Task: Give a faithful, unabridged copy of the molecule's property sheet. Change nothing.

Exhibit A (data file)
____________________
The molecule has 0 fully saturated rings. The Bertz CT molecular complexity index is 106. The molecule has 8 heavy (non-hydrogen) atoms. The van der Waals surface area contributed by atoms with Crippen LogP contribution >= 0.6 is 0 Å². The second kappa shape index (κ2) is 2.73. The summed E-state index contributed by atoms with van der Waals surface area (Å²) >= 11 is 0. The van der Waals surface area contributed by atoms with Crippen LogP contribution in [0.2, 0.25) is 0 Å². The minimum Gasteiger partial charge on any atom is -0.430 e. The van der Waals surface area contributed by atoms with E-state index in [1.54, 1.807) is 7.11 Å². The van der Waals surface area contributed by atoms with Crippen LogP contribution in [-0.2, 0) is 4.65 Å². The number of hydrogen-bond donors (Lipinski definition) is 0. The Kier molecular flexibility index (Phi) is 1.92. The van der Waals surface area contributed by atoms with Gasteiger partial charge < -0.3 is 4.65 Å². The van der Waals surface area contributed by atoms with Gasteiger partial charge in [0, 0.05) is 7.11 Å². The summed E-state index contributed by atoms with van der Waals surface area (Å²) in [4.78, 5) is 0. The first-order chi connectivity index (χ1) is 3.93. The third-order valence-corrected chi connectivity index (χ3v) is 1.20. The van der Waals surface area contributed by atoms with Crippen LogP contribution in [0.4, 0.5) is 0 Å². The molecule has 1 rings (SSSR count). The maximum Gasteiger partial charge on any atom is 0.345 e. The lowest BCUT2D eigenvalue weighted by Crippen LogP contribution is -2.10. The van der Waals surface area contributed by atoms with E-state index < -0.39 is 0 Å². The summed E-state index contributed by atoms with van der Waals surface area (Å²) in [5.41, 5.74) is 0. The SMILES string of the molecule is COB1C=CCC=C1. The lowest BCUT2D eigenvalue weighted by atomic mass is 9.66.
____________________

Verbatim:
The molecule has 0 fully saturated rings. The Bertz CT molecular complexity index is 106. The molecule has 8 heavy (non-hydrogen) atoms. The van der Waals surface area contributed by atoms with Crippen LogP contribution >= 0.6 is 0 Å². The second kappa shape index (κ2) is 2.73. The summed E-state index contributed by atoms with van der Waals surface area (Å²) >= 11 is 0. The van der Waals surface area contributed by atoms with Crippen LogP contribution in [0.2, 0.25) is 0 Å². The minimum Gasteiger partial charge on any atom is -0.430 e. The van der Waals surface area contributed by atoms with E-state index in [1.54, 1.807) is 7.11 Å². The van der Waals surface area contributed by atoms with Crippen LogP contribution in [-0.2, 0) is 4.65 Å². The number of hydrogen-bond donors (Lipinski definition) is 0. The Kier molecular flexibility index (Phi) is 1.92. The van der Waals surface area contributed by atoms with Gasteiger partial charge < -0.3 is 4.65 Å². The van der Waals surface area contributed by atoms with Gasteiger partial charge in [0, 0.05) is 7.11 Å². The summed E-state index contributed by atoms with van der Waals surface area (Å²) in [4.78, 5) is 0. The first-order chi connectivity index (χ1) is 3.93. The third-order valence-corrected chi connectivity index (χ3v) is 1.20. The van der Waals surface area contributed by atoms with Crippen LogP contribution in [0.4, 0.5) is 0 Å². The molecule has 1 rings (SSSR count). The maximum Gasteiger partial charge on any atom is 0.345 e. The lowest BCUT2D eigenvalue weighted by Crippen LogP contribution is -2.10. The van der Waals surface area contributed by atoms with E-state index < -0.39 is 0 Å². The summed E-state index contributed by atoms with van der Waals surface area (Å²) in [5.41, 5.74) is 0. The SMILES string of the molecule is COB1C=CCC=C1. The lowest BCUT2D eigenvalue weighted by atomic mass is 9.66.